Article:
Pharmacologic Considerations for Reducing Hospital Readmission in Geriatric Patients with Heart...
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Pharmacologic Considerations for Reducing Hospital Readmission in Geriatric Patients with Heart Failure
Pharmacologic Considerations for Reducing Hospital Readmission in Geriatric Patients with Heart FailureBarbara J. Zarowitz, Pharm.D.Chief Clinical Officer, Vice President of Clinical ServicesOmnicare, Inc., andAdjunct Professor of Pharmacy PracticeCollege of Pharmacy and Health SciencesWayne State University
November 2013ObjectivesTo identify the key pathophysiologic mechanisms operative in patients with heart failure;To differentiate characteristics of heart failure in persons older than 80 years of age compared to younger patients;To select strategies of heart failure management recommended in current evidence-based guideline;To identify pharmacokinetic and pharmacodynamics features of older persons with heart failure;To determine important pharmacologic considerations of heart failure medications in older persons;To select the most common reasons for readmission of heart failure patients to the hospital and strategies to mitigate the risk of rehospitalization; andUsing a case-based approach, to select appropriate interventions to optimize the care of older patients with heart failure.
2Heart Failure Clinical Program Omnicare, Inc. 20132DisclosuresDr. Zarowitz is an employee of Omnicare, Inc., and holds Omnicare stockShe has been awarded numerous research grants for Omnicare Senior Health Outcomes from:AbbVieAmgenAstellasAvanirGlaxoSmithKlineMylanOptimerSanofi-aventisSavient
Case Presentation83 year old Caucasian male, Clcr 63 mL/min, dry weight of 160 lb (72.2 kg) who presented to the nurse practitioner with complaints of shortness of breath and productive coughing for the last 4 weeksBP-90/64, HR-100, RR-20, T-98.6PMH: NYHA stage IV HF, glaucoma, coronary artery disease, hypertension, ocular strokesHPI: hospitalized the previous year twice for syncope associated with heart failure. Cardiac arrest during one hospitalization following administration of ramipril 2.5 mgCXR: no infiltratesLabs: WBC wnl
MedicationDoseFrequencyaspirin EC81 mgonce dailyclopidogrel75 mgonce dailyfurosemide 40 mgonce dailymetoprolol50 mgtwice dailymirtazapine30 mg at bedtimezolpidem5 mgat bedtimesimvastatin40 mgat bedtimespironolactone25 mgonce dailydigoxin0.0625 mgonce dailyVitamin D31,000 units (2 tabs)once dailyVitamin E400 unitsonce dailylatanoprost1 drop each eyeat bedtimefurosemide 40 mgwt 162 = no dose40 mgwt 163 - 167, 1 tab40 mg (2 tabs)wt 168, 2 tabs40 mg (2 tabs)wt 169, 2 tabs twice daily40 mg (4 tabs)wt 170, 2 tabs twice daily5Heart Failure PathophysiologyWhat is Heart Failure?6So lets begin by discussing what heart failure is thereby look at the impact heart failure has on the patient and us as healthcare professionals. 7Definition of HF7Inability of the heart to pump blood to the body sufficient to meet the bodys demandsResults from structural or functional cardiac disorder Impaired ability of the ventricle to fill with or eject blood Omnicare, Inc. 2013So what is heart failure? HF is the inability of the heart to pump blood to the body sufficient to meet the bodys demands. And this results from either structural or functional cardiac disorders such that there is an impaired ability of the ventricle of the heart to either fill or eject blood. Pathophysiology of Heart FailureCausal FactorsMyocardial DamageMyocardial FailureSVR (afterload) Blood Volume (preload)Cardiac output LV end diastolic pressureCompensatory ResponsesRAA SNSANFVasopressin8The pathophysiology of heart failure is similar, regardless of underlying cause. Loss of cardiac output results in activation, and ultimately, over-activation, of the sympathetic nervous system and the renin-angiotensin-aldosterone axes. These compensatory systems are physiologic attempts to overcome the loss of cardiac output, but their over-activation contributes to excess edema, increased preload and increased afterload that further reduce myocardial performance. Drug therapy for heart failure is designed to interrupt the over activation of these compensatory systems, thereby improving patients symptoms and decreasing mortality.9Pumping and Filling Problems and Heart Failure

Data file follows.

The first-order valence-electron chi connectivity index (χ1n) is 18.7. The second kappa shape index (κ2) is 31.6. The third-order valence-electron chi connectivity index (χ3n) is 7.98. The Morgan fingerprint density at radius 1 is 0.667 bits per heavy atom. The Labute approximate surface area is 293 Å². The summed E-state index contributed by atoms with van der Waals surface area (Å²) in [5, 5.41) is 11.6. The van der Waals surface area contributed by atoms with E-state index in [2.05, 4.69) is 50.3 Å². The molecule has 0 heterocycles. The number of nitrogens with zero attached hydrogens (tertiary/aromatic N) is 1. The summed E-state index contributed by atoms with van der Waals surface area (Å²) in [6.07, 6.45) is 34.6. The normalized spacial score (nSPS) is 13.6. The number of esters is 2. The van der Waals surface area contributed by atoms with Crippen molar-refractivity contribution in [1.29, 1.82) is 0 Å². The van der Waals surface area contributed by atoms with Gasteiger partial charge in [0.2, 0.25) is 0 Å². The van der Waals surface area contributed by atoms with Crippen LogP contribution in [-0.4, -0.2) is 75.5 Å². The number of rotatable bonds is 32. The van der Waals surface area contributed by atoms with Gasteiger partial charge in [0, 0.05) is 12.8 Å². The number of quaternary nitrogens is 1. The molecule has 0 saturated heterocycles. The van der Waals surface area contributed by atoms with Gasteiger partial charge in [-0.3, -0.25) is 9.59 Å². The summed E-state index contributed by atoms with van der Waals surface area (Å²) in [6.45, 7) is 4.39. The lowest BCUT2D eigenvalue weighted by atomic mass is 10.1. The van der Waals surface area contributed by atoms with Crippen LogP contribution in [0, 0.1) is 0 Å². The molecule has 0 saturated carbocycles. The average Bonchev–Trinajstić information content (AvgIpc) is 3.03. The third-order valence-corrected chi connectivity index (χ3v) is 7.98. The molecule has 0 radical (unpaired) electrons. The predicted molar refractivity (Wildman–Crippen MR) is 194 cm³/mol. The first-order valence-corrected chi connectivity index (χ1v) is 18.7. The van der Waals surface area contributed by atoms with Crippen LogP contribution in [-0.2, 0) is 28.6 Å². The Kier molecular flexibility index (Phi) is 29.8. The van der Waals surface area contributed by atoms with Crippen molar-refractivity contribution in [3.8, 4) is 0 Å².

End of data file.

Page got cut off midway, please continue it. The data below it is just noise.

The enlarged ventricles fill with bloodThe ventricles fill normally with bloodThe stiff ventricles fill with less blood than normalThe ventricles pump out ~60% of the bloodThe ventricles pump out less than 40-50% of the bloodThe ventricles pump out ~60% of the blood, but the amount may be lower than normalNORMALSYSTOLIC DYSFUNCTIONDIASTOLIC DYSFUNCTIONDiastole(Filling)Systole(Pumping) Omnicare, Inc. 20139To understand how HF presents, it is helpful to understand how the heart normally functions in comparison to how the heart functions in either systolic or diastolic heart failure. Normally, the heart stretches as it fills with blood (during diastole), then contracts to pump out the blood (during systole). Heart failure due to systolic dysfunction usually develops because the heart cannot contract normally. It may fill with blood, but it cannot pump out as much of the blood it contains because the muscle is weaker. As a result, the amount of blood is pumped to the body and to the lungs is reduced, and the heart, particularly the left ventricle, usually enlarges.Heart failure due to diastolic dysfunction develops because the hearts walls stiffen and may thicken so that the heart cannot fill normally with blood. The epidemic of diastolic dysfunction is secondary to that of type 2 diabetes and obesity. Consequently, blood backs up in the left atrium and lung (pulmonary) blood vessels and causes congestion. Nonetheless, the heart may be able to pump out a normal percentage of the blood it receives.Because the heart contracts to enclose the amount of blood that it contains, there is never any empty space in its chambers. The different amounts of blood entering or leaving the chambers is indicated by the thickness of the arrows.10Facts About Heart Failure (HF) (continued)Prevalence of HF in nursing homes (NHs) is ~20%HF is the 2nd most preventable cause of emergency department (ED) visits (19%)668,000 ED visits and 1,094,000 hospital discharges in 2009Discharges to someplace other than home have tripled in the past decade50% of Medicare patients discharged to NHs are rehospitalized within 6 monthsCharacteristics associated with a high risk for rehospitalization with HFHigher NYHA stageGreater functional limitations (ADLs)Concomitant psychosis Concomitant renal failure10Roger VL et al. Heart disease and stroke statistics2012 update: a report from the AmericanHeart Association. Circulation. 2012;125:e2e220.Hutt E et al. J Am Med Dir Assoc 2011; 12:595-601 Omnicare, Inc. 2013This slide represents many facts about heart failure that are discussed in the American Heart Associations 2012 statistical report. In 2008, 1 in every 9 death certificates in the U.S. mentioned the diagnosis of heart failure. And overall an estimated 6.6 million US adults have HF with the incidence of HF increasing with age. An important fact on this slide is that 75% of patients with heart failure had hypertension prior to their being diagnosed with heart failure, so as we will discuss again later in this presentation, controlling a patients blood pressure is very important. Overall HF is more common among African Americans and among men. It is also important to realize that heart failure is considered the 2nd most preventable cause of emergency department visits, accounting for 19% of all visits. This also means that there are a lot of discharges associated with heart failure. Facts About Heart Failure (HF)In 2008, 1 in 9 death certificates in the U.S. mentioned HFAn estimated 6.6 million US adults have HF60-79 years-old: 9% of men and 5.4% of women80+ years-old: 11.5% of men and 11.6% of women 75% of HF cases had HTN prior to their HFLifetime risk for HF is double for those with BP >160/90 mmHg compared to MEtiologyCoronary artery diseaseHypertensionLVEFReducedNormalComorbiditiesFewMultipleRCTsManyFewTherapyEvidence-basedEmpiricPhysicianCardiologistPrimary careM=male; F=female; LVEF=left ventricular ejection fraction; RCT=randomized clinical trialFeatures Distinguishing Heart Failure in the Elderly from Heart Failure Occurring During Middle AgeAdapted from Rich RW. Drug therapy for heart failure in the elderly. Am J Ger Cardiol 2003;12:235-42.13The incidence and prevalence of heart failure (HF) increases progressively with age, and HF is currently the leading indication for hospitalization among older adults, as well as the most costly cardiovascular disorder in the Medicare population. In the United States, the prevalence of HF increases from 10% in persons over age 80. As HF has emerged as a major public health concern during the past 20 years, HF research has intensified. Indeed, there have now been hundreds of clinical trials evaluating the safety and efficacy of a broad range of pharmacologic therapies for the treatment of HF, and the results of these trials have led to the development of authoritative, evidence-based guidelines for HF management. Unfortunately, most of these studies have focused primarily on middle-aged HF patients, who may differ in many important respects from older HF patients. As a result, the generalizability of HF trials to older HF patients has been questioned, and it has been estimated that a minority of older HF patients would have been suitable candidates for the HF trials, even if older age had not been an exclusion. Despite limited data from clinical trials, clinicians must still provide appropriate care for the large number of elderly HF patients. Pharmacokinetic and Pharmacodynamic Variants in Older Persons with Heart FailureAbsorptionIncreased gastric pH, delayed gastric emptying, reduced GI blood flow and slowed intestinal transitDecreased bioavailabili